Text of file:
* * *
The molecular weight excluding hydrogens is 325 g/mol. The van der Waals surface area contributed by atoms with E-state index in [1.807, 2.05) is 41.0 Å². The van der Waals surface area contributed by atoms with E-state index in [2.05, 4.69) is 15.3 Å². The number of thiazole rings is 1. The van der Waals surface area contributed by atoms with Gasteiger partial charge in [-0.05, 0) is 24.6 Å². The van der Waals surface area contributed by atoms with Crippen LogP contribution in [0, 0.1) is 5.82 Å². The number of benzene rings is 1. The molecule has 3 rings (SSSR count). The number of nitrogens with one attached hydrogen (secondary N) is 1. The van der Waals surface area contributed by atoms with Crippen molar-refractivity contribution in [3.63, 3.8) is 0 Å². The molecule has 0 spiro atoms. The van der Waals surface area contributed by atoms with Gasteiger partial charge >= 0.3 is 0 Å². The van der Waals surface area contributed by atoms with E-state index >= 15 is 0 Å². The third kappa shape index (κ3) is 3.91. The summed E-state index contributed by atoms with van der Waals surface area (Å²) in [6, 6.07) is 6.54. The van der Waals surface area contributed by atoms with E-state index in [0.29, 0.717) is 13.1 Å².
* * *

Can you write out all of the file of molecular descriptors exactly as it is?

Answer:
The molecular weight excluding hydrogens is 325 g/mol. The van der Waals surface area contributed by atoms with E-state index in [1.807, 2.05) is 41.0 Å². The van der Waals surface area contributed by atoms with E-state index in [2.05, 4.69) is 15.3 Å². The number of thiazole rings is 1. The van der Waals surface area contributed by atoms with Gasteiger partial charge in [-0.05, 0) is 24.6 Å². The van der Waals surface area contributed by atoms with Crippen LogP contribution in [0, 0.1) is 5.82 Å². The number of benzene rings is 1. The molecule has 3 rings (SSSR count). The number of nitrogens with one attached hydrogen (secondary N) is 1. The van der Waals surface area contributed by atoms with Crippen molar-refractivity contribution in [3.63, 3.8) is 0 Å². The molecule has 0 spiro atoms. The van der Waals surface area contributed by atoms with Gasteiger partial charge >= 0.3 is 0 Å². The van der Waals surface area contributed by atoms with E-state index >= 15 is 0 Å². The third kappa shape index (κ3) is 3.91. The summed E-state index contributed by atoms with van der Waals surface area (Å²) in [6, 6.07) is 6.54. The van der Waals surface area contributed by atoms with E-state index in [0.29, 0.717) is 13.1 Å².